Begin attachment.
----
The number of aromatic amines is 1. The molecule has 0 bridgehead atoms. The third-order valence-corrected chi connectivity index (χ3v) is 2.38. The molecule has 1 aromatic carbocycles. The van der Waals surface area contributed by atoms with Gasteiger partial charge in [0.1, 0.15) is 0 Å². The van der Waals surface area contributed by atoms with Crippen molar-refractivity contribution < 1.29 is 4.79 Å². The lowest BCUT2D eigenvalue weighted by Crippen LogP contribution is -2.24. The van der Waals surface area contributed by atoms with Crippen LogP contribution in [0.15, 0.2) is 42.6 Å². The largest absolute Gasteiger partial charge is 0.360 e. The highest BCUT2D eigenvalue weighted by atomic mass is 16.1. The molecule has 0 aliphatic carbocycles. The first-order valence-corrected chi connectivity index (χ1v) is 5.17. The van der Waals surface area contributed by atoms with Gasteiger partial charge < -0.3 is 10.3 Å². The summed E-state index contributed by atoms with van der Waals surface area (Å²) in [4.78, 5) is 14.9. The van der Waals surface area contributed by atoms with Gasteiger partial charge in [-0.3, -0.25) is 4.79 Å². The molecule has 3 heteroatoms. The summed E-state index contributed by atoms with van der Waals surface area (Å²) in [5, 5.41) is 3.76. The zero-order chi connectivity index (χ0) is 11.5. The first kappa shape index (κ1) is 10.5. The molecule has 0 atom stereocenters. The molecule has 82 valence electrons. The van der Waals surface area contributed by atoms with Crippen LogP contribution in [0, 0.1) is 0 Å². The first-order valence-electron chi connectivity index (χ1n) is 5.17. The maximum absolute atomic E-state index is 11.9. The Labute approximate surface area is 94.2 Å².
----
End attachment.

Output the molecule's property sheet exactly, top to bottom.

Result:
The number of aromatic amines is 1. The molecule has 0 bridgehead atoms. The third-order valence-corrected chi connectivity index (χ3v) is 2.38. The molecule has 1 aromatic carbocycles. The van der Waals surface area contributed by atoms with Gasteiger partial charge in [0.1, 0.15) is 0 Å². The van der Waals surface area contributed by atoms with Crippen molar-refractivity contribution < 1.29 is 4.79 Å². The lowest BCUT2D eigenvalue weighted by Crippen LogP contribution is -2.24. The van der Waals surface area contributed by atoms with Crippen LogP contribution in [0.15, 0.2) is 42.6 Å². The largest absolute Gasteiger partial charge is 0.360 e. The highest BCUT2D eigenvalue weighted by atomic mass is 16.1. The molecule has 0 aliphatic carbocycles. The first-order valence-corrected chi connectivity index (χ1v) is 5.17. The van der Waals surface area contributed by atoms with Gasteiger partial charge < -0.3 is 10.3 Å². The summed E-state index contributed by atoms with van der Waals surface area (Å²) in [4.78, 5) is 14.9. The van der Waals surface area contributed by atoms with Gasteiger partial charge in [-0.3, -0.25) is 4.79 Å². The molecule has 3 heteroatoms. The summed E-state index contributed by atoms with van der Waals surface area (Å²) in [5, 5.41) is 3.76. The zero-order chi connectivity index (χ0) is 11.5. The first kappa shape index (κ1) is 10.5. The molecule has 0 atom stereocenters. The molecule has 82 valence electrons. The van der Waals surface area contributed by atoms with Crippen LogP contribution in [0, 0.1) is 0 Å². The first-order valence-electron chi connectivity index (χ1n) is 5.17. The maximum absolute atomic E-state index is 11.9. The Labute approximate surface area is 94.2 Å².